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PoliticsIndiaQuota in Kashmir: What policy announcement by Amit Shah means

Quota in Kashmir: What policy announcement by Amit Shah means

Still avoiding any mention of Pandits or Hindus in the context of the abrogation of Article 370 and Article 35A, Union Home Minister Amit Shah today declared at Rajouri in Jammu and Kashmir that the Pahari community, besides the Gujjars and Bakarwals, will soon enjoy a quota in education and jobs as Scheduled Tribe (ST). But he did add "minorities" along with these three classes, which can only mean Pandits in the context of the valley, albeit not legally.

If the Paharis get the status of a Scheduled Tribe, it will be the first instance of a linguistic group earning reservations in India. 

The union government will have to amend the Reservations Act in the parliament for that. "The commission (set up by the lieutenant governor) has sent the report and recommended for Gujjar, Bakarwal and Pahari communities. It will be given soon," Shah said at a that marked the start of the BJP's campaign for the next Jammu and Kashmir likely in 2023.

The home minister said that such quota became possible only after the special status of Jammu and Kashmir under Article 370 was struck down. "Now, minorities, Dalits, tribals, Paharis here will get their rights."

Quota conundrum 

Population of Paharis in the union territory is estimated to be around 6 lakh, of whom 55% are Hindus and the rest Muslim.

But the Gujjar and Bakarwal communities — who have 10% quota already — have been resenting status to Paharis, saying that Muslims and Hindus from privileged classes should not be get quota on the basis of language alone.

The home minister said existing Scheduled Tribes "will not lose anything". He claimed that "some people" tried to "instigate" Gujjars and Bakerwals, but "the people saw through their designs".

Shah urged crowds to thank Prime Minister Narendra Modi for the move on 5 August 2019, when Article 35A and Article 370, constitutional provisions that gave some autonomy to Jammu and Kashmir, were hollowed out.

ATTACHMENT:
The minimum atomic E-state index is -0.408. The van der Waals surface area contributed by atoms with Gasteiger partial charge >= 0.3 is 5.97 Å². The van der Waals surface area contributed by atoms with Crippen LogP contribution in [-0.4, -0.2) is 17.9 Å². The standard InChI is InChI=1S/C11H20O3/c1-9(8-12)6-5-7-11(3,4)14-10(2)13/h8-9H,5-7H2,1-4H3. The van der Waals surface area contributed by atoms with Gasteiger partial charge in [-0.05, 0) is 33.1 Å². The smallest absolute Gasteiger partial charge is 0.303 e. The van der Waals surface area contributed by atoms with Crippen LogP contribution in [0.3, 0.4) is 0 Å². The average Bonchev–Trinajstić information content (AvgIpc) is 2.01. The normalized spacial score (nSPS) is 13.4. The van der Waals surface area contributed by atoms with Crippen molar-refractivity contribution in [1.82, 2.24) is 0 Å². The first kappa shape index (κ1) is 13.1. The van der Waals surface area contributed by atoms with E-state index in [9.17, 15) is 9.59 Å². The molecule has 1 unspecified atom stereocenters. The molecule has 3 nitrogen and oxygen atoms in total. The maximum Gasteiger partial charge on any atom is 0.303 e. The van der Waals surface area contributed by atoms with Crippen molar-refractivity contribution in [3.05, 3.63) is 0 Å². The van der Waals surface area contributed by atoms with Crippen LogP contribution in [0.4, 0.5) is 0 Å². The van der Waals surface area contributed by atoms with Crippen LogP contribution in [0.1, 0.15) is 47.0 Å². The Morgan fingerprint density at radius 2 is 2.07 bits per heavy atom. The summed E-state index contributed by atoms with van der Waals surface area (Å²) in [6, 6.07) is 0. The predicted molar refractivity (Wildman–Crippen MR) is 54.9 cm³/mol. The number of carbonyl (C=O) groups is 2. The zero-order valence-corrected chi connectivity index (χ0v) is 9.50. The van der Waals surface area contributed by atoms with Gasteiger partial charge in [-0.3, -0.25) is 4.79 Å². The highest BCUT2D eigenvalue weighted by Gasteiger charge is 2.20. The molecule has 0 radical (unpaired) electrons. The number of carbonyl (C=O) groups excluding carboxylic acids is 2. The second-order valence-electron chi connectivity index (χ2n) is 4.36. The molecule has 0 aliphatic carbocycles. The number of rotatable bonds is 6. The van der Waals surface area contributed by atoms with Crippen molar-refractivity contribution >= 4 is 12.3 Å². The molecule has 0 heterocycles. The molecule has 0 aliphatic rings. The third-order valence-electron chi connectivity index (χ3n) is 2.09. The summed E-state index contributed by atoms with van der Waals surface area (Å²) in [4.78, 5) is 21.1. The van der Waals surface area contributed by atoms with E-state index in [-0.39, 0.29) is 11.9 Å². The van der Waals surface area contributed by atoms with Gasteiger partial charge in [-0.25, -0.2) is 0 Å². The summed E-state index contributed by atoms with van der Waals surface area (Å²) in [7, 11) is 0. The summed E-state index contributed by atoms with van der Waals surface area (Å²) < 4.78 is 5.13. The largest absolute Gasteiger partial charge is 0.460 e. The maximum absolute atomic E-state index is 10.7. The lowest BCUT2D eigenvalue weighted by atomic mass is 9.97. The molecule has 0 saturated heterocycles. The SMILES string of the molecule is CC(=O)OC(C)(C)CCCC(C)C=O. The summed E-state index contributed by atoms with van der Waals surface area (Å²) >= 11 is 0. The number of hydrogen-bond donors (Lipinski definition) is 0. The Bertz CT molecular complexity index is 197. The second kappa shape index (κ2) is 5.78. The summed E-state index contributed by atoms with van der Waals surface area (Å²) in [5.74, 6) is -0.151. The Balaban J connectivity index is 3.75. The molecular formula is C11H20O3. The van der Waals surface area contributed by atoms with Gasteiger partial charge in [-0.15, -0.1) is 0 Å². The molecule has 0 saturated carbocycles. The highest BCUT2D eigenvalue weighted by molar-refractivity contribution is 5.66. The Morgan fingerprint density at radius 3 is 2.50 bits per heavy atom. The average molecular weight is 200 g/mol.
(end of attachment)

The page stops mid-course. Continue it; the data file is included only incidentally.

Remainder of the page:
Jammu and Kashmir was divided into two UTs — Ladakh was thus separated — of which Jammu and Kashmir can have an elected assembly. Its first elections are likely early next year as the process of demarcating constituencies and finalising voter rolls is almost finished.

The union home minister said, "I want to appeal to you to free Jammu and Kashmir from the clutches of three families that ruled here." He did not namethe families, though the of the Muftis and National Conference of the Abdullahs have been his targets, as have been the Gandhis of the Indian National Congress.

Jammu and Kashmir, the state that was, last had an elected government in 2018, in which the BJP was a junior partner and Mehbooba Mufti of the was chief minister. The National Conference was once BJP's partner at the union government too (the NDA during Atal Bihari Vajpayee rule).

The union home minister said "power is now with 30,000 people who were elected to panchayats and district councils through fair elections" underlining that village-level elections had already been held. "Earlier, all money sent by the union government for development was usurped by a few, but now everything is spent on welfare."

Shah claimed that the security situation is "far better" now due to the "strong action" taken against terrorists by the Modi government.

Mehbooba Mufti has said the BJP's claims belie facts on the ground. "it is just dividing communities by using reservation," she has alleged.

Merit in Mufti's allegation

The quota for Paharis should be seen as socio-economic to Hindus, as the Gujjars in the valley and Bakarwals are largely Muslim. While Pandits are not likely to avail of the quota, appearing as 'minority' candidates, the quota will offer Dalits and OBCs among the migrant labourers a firm footing.

As Pandits are in a hopeless minority, they will be safe from Islamic terrorist attacks only if they live with other Hindus who are from other parts of the country. These Hindus, in turn, will be inclined to stay in the valley only if they enjoy security as well as stability.

While this quota gives them economic stability, they get social stability from the revised domicile status. Now, any non-Kashmiri who has stayed on in the valley for 15 years can live on in the previously -dominated region.

This changing demography of the valley is the reason separatists and terrorists panicked and launched a targeted attack on Hindus — Pandits as well as migrant labourers — to intimidate the Indian administration and force it to return to the discriminatory pre-2019 regime.

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